I can't wait :mrgreen:

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PostPosted: Thu May 07, 2009 6:31 am 
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Seems to me South Carolina, and a few other states, tried this routine a few (OK, 149) years ago- didn't go too well for them, if memory serves...

http://en.wikipedia.org/wiki/Battle_of_Appomattox_Courthouse#The_surrender

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PostPosted: Thu May 07, 2009 9:24 pm 
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Anyone thinking this is going to work need to break out their copy of the US Constitution and turn to article VI, paragraph 2,
Quote:
This Constitution, and the Laws of the United States which shall be made in Pursuance thereof; and all Treaties made, or which shall be made, under the Authority of the United States, shall be the supreme Law of the Land; and the Judges in every State shall be bound thereby, any Thing in the Constitution or Laws of any State to the contrary notwithstanding.

It's called the Supremacy Clause.

And before anyone starts barking about federal authority to regulate in this area, read the dup thread here: http://twincitiescarry.com/forum/viewtopic.php?t=12711&start=15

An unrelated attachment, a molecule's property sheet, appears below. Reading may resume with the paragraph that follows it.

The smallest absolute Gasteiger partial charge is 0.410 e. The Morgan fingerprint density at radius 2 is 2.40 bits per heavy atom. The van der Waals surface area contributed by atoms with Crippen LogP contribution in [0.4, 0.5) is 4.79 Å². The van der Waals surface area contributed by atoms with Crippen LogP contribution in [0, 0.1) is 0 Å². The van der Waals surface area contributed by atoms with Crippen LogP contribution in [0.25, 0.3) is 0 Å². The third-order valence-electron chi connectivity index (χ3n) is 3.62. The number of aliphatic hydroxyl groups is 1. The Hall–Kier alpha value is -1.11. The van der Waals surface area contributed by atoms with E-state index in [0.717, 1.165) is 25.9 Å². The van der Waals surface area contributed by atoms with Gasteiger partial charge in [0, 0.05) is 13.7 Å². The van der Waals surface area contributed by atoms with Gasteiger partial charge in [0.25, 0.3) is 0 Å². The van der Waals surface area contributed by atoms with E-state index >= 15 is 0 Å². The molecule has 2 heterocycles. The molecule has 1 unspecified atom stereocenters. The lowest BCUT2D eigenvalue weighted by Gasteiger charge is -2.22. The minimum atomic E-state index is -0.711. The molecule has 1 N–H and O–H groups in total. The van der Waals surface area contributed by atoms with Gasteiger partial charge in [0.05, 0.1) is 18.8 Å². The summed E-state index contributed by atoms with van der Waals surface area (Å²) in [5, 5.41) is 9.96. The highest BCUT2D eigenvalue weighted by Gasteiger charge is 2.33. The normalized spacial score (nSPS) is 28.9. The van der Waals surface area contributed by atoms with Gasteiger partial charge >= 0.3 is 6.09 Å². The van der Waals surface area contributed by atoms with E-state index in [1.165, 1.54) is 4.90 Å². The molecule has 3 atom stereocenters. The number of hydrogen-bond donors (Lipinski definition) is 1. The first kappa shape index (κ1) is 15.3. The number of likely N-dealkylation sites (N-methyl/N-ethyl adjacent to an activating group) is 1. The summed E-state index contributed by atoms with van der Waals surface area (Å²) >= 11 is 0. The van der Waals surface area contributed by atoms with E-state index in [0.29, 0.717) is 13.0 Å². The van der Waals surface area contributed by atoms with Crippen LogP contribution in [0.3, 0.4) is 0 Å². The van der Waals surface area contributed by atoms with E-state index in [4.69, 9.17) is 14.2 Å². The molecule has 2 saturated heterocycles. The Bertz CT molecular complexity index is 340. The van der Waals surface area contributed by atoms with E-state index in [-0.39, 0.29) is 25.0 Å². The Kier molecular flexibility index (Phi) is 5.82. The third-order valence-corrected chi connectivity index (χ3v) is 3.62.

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PostPosted: Thu May 07, 2009 9:33 pm 
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Lawyer_in_Training wrote:
Anyone thinking this is going to work need to break out their copy of the US Constitution and turn to article VI, paragraph 2,
Quote:
This Constitution, and the Laws of the United States which shall be made in Pursuance thereof; and all Treaties made, or which shall be made, under the Authority of the United States, shall be the supreme Law of the Land; and the Judges in every State shall be bound thereby, any Thing in the Constitution or Laws of any State to the contrary notwithstanding.

It's called the Supremacy Clause.

And before anyone starts barking about federal authority to regulate in this area, read the dup thread here: http://twincitiescarry.com/forum/viewtopic.php?t=12711&start=15


Oh, it's certainly not going to work.

It doesn't change the fact that the BATF is a PITA and is full of BS.


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PostPosted: Thu May 07, 2009 9:34 pm 
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Jeremiah wrote: